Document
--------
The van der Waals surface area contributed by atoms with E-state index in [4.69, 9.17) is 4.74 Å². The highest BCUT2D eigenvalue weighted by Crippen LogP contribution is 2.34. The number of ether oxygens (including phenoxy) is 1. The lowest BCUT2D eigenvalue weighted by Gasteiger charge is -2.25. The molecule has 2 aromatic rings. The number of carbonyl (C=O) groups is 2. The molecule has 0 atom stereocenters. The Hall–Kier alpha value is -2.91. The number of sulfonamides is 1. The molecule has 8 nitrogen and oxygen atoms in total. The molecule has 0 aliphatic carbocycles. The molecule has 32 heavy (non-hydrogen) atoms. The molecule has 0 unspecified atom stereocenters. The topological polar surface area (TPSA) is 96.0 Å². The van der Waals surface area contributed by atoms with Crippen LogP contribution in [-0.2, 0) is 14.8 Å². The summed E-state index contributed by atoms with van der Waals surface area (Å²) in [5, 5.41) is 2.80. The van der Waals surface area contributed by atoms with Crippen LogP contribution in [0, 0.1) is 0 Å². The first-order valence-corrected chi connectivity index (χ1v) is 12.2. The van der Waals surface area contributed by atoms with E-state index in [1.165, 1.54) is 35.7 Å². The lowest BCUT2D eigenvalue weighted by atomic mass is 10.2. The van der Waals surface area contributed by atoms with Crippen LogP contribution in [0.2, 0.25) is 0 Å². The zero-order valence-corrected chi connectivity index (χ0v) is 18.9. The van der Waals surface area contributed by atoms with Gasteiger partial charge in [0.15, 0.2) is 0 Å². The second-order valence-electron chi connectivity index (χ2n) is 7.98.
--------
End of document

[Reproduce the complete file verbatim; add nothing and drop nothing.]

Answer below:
The van der Waals surface area contributed by atoms with E-state index in [4.69, 9.17) is 4.74 Å². The highest BCUT2D eigenvalue weighted by Crippen LogP contribution is 2.34. The number of ether oxygens (including phenoxy) is 1. The lowest BCUT2D eigenvalue weighted by Gasteiger charge is -2.25. The molecule has 2 aromatic rings. The number of carbonyl (C=O) groups is 2. The molecule has 0 atom stereocenters. The Hall–Kier alpha value is -2.91. The number of sulfonamides is 1. The molecule has 8 nitrogen and oxygen atoms in total. The molecule has 0 aliphatic carbocycles. The molecule has 32 heavy (non-hydrogen) atoms. The molecule has 0 unspecified atom stereocenters. The topological polar surface area (TPSA) is 96.0 Å². The van der Waals surface area contributed by atoms with Crippen LogP contribution in [-0.2, 0) is 14.8 Å². The summed E-state index contributed by atoms with van der Waals surface area (Å²) in [5, 5.41) is 2.80. The van der Waals surface area contributed by atoms with Crippen LogP contribution in [0, 0.1) is 0 Å². The first-order valence-corrected chi connectivity index (χ1v) is 12.2. The van der Waals surface area contributed by atoms with E-state index in [1.165, 1.54) is 35.7 Å². The lowest BCUT2D eigenvalue weighted by atomic mass is 10.2. The van der Waals surface area contributed by atoms with Crippen LogP contribution in [0.2, 0.25) is 0 Å². The zero-order valence-corrected chi connectivity index (χ0v) is 18.9. The van der Waals surface area contributed by atoms with Gasteiger partial charge in [0.15, 0.2) is 0 Å². The second-order valence-electron chi connectivity index (χ2n) is 7.98.